In these days of reconciling with dark pasts, and hate- one idea sprung from the corners of the internet called "library censorship." Alas, my heart recoiled in indignation because while I understand the need to seriously reconsider things we have displayed in the public squares, I believe this well intentioned person does not understand the purpose of a library.
Libraries are sanctuaries of knowledge, and by saying that I mean all knowledge. The Library of Congress, the grandest library in the world boasts millions of books in every language and from every nation. To agree with every book in a collection would be impossible! In my own "santuario" I have books from Rousseau, Voltaire, Marx, Aquinas, Augustine and Locke- clearly they all would disagree amongst themselves.
Oh gentle reader- another concern is that of academics studying unpleasant topics. On subjects ranging from genocide to slavery, there were sadly arguments holding them up. In libraries you can access the primary sources without worrying about buying books to expose the manipulation such people used in their arguments. For example, a professor is writing about the origins of the Holocaust- one of the most horrific events in human history. What better place for him to go than the library? There he can access sources from that time and see what was being argued and the propaganda that surrounded it. Clearly the event is not being glorified- it was a tragedy and should arouse indignation in the hearts of all citizens of the world. These papers are stored in archives so we know "never again." They are to be accessed by the academic who is using them to write about what happened, and to argue against all holocaust deniers out there. If a professor or student cannot access these books, extremists who promote these ideas can twist the words to mean whatever they want and hold sway over an ignorant population.
A library exists to host knowledge, and to be a storehouse. It is in the library where you can access Marx's Communist Manifesto and compare it with Gulag Archipelago. It is in the library where I can request to see a copy of De Maistre's horrific writings which condoned oppression of religious minorities and use them as a source in my paper defending the rights of religious minorities so I can expose the words of those who believed other wise.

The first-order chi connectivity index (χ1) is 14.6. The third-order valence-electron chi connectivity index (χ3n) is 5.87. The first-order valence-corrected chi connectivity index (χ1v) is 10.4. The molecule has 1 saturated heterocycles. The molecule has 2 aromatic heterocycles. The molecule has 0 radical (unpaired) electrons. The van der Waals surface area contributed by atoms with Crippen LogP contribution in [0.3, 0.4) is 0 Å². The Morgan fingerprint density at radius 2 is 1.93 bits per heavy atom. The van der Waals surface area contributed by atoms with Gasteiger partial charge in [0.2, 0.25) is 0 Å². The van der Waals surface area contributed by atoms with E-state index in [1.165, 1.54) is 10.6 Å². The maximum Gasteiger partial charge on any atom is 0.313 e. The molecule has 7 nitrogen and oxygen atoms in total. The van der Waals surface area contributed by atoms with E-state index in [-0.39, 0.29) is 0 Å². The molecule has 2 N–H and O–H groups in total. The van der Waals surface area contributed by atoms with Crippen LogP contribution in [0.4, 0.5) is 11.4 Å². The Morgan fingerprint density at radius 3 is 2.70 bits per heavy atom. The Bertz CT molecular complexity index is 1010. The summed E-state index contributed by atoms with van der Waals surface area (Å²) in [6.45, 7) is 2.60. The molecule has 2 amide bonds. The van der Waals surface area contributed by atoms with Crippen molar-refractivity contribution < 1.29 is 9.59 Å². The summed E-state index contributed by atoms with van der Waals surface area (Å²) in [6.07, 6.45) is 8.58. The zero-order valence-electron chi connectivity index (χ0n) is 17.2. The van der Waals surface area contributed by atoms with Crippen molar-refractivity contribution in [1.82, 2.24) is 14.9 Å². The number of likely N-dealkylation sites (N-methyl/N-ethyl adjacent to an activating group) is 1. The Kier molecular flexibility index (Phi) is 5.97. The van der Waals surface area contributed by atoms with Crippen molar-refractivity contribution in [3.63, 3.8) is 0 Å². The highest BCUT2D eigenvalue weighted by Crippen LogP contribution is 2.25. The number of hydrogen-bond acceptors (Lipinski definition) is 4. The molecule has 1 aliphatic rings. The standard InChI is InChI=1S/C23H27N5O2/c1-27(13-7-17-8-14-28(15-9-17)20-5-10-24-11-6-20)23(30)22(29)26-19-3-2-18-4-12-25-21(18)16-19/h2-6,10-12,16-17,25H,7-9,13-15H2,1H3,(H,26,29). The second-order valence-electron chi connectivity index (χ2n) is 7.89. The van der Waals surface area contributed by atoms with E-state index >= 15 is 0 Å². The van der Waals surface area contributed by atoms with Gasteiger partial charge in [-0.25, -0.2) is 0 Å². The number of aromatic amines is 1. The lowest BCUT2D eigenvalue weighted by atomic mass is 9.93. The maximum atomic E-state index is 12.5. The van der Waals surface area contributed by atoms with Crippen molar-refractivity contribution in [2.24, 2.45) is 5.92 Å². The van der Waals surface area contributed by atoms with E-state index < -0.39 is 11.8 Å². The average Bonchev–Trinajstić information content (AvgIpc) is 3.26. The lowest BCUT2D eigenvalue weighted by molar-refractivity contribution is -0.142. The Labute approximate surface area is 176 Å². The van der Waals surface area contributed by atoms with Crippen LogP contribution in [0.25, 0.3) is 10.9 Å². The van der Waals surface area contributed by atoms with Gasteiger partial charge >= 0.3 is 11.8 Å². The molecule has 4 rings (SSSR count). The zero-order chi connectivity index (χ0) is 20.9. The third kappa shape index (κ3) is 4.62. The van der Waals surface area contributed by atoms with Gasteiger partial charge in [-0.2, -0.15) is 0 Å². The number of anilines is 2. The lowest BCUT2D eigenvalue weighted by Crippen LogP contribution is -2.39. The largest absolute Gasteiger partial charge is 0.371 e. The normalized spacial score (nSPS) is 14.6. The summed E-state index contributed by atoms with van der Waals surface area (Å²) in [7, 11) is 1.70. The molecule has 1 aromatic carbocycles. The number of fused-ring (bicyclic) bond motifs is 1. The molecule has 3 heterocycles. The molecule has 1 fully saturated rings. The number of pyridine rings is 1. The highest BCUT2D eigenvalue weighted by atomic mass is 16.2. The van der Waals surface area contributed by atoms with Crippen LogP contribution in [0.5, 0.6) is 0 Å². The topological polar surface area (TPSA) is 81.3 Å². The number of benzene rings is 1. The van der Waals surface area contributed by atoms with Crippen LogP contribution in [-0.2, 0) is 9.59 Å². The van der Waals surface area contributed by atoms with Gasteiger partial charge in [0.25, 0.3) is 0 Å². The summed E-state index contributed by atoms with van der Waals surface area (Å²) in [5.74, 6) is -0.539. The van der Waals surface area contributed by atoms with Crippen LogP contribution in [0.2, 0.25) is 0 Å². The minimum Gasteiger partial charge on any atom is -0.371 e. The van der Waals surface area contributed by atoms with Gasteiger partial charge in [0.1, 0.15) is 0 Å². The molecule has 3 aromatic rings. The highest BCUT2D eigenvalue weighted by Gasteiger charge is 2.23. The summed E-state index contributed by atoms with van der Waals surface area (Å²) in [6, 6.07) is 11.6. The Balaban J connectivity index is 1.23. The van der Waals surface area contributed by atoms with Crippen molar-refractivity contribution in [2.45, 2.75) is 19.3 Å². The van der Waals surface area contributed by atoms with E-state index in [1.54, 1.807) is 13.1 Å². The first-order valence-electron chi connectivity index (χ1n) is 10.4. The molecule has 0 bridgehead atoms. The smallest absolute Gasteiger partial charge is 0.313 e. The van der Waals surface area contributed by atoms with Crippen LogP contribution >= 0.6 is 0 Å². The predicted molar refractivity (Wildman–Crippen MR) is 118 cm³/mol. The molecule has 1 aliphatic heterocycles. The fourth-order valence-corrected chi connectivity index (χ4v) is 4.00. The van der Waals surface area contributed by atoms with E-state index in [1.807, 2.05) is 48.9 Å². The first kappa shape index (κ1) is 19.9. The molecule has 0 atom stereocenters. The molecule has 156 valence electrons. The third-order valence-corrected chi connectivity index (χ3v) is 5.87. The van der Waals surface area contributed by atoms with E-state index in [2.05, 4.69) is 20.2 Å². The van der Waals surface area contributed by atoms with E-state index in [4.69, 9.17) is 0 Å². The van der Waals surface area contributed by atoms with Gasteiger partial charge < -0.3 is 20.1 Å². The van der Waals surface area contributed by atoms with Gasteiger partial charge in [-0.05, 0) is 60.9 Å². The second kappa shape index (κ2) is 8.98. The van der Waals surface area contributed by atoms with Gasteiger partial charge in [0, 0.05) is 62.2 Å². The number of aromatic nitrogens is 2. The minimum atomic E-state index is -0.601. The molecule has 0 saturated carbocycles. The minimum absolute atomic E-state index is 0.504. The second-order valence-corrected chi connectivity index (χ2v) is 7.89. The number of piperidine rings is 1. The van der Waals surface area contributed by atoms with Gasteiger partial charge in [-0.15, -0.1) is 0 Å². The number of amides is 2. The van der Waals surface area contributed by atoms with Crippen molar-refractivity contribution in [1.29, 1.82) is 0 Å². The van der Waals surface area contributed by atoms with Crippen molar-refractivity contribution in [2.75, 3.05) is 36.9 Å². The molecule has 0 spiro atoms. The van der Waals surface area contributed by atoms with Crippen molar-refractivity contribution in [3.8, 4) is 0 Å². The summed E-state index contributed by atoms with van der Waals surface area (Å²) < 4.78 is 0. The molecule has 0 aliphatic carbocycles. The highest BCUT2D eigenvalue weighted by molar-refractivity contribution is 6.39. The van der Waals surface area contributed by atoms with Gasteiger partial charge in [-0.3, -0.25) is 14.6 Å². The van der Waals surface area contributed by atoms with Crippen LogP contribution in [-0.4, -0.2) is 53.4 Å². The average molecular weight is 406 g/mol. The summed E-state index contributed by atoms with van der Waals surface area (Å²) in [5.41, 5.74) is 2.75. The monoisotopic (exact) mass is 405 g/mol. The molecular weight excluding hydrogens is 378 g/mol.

On a different scale, it is where the reality of historical events is on full display. Whether it is a memoir from a slave, or a collection of letters from a political prisoner in the Spanish Empire whose only crime was owning "illegal books"- all is displayed in the library. The moment we make something scarce, that is the moment when people will want to read and access those materials even more. Censorship only will add fuel to the fire of those who are promoting horrific ideas and prohibit honest scholars from quoting De Maistre to reveal what he actually said.
In a library it is a neutral space to access all knowledge, and it would be very dishonest to say that only good happened in history- discuss the ugly as well but never glorify it, expose it as you step into the truth.
Forever I shall stand for open and free education for all, and I bid you farewell for now my dear reader- but this has been my Wednesday wisdom in this little Bagatela!